Despite The Active Volcano, The Bali Government Wants Tourists And Their Money


The meager tourist season in Bali, Indonesia, has been chalked up to the active volcano which is still spewing volcanic ash. The eruption of Mount Agung, which began in September, has resulted in the Bali government losing $1 billion in tourist revenues.

And they don’t seem happy about it. espite the active volcano, the Indonesian government is trying to lure tourists back to the holiday island. “While the volcano continues to erupt, the government has gone out of its way to convince tourists that Bali is safe, outside of the danger zone of 10km from the crater,” Al Jazeera‘s Step Vaessen, reporting from Sidemen in Bali, said. “The huge loss in tourist revenues has taken authorities by surprise. Some say this is a wake-up call for the holiday island not to fully rely on tourism.”

About five million tourists visit Bali annually, but after the eruptions and airport closure last month, several countries, including China, issued travel warnings. Hotels far away from the volcano were empty, and owners were forced to temporarily suspend staff.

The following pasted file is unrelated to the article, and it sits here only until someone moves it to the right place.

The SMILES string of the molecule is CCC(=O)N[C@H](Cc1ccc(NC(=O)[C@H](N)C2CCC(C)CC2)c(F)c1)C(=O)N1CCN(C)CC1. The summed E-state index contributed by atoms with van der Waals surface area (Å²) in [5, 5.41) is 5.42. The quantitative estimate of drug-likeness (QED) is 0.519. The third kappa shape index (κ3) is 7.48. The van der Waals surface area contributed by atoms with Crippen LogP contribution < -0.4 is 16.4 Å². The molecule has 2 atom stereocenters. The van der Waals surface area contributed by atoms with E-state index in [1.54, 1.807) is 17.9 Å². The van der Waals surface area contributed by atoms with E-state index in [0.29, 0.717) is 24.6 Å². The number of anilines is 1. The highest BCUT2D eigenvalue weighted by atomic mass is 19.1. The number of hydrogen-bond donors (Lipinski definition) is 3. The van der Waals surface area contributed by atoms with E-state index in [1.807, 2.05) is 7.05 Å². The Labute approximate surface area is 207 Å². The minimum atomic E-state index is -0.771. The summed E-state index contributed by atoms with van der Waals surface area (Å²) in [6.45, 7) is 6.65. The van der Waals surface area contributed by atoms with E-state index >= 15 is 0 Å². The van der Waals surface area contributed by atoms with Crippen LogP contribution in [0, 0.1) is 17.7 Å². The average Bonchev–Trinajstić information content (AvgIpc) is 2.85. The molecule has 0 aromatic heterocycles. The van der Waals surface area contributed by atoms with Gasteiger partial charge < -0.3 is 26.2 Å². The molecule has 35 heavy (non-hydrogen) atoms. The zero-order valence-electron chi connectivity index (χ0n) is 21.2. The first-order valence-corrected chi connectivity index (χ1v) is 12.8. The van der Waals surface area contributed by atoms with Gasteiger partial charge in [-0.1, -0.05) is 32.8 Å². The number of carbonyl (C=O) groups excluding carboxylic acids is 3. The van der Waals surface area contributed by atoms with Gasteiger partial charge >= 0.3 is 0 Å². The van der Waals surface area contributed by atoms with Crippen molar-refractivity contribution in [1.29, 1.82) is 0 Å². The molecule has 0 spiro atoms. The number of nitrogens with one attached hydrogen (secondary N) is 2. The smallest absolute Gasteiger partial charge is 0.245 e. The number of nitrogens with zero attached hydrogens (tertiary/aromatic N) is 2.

To reassure tourists, President Joko Widodo even took selfies with visitors while on a visit to one of Bali’s famous beaches. Tourism recovered slightly during the holiday season, but many Balinese, including mountain guide Komang Kayun, are continuing to suffer.He normally takes about 1,000 hikers up Mount Agung each year, but since September, his business has stopped. “I am confused what to do now,” he told Al Jazeera. “I want to work, but I have no other work experience than being a guide. I hope someone can give us a job because all 62 guides of Mount Agung are now jobless. We have no money to go back to farming.” – Al Jazeera

According to SHTFPlan, the tourist season has been widely interrupted because of Mount Agung’s volatile and unpredictable behavior. Back in early December, Mount Agung was still sending a plume of ash almost 5000 feet (1,500 meters) into the sky in what was a beautiful yet ominous sign of the ongoing threat. The Volcanology and Geological Disaster Mitigation Agency (PVMBG) has said that greyish-white plumes of ash have soared as high as 6500 feet (2000 meters) above the crater. Hot magma produced an eerie red glow just above the crater as cold lava mudflows have poured down the slopes.

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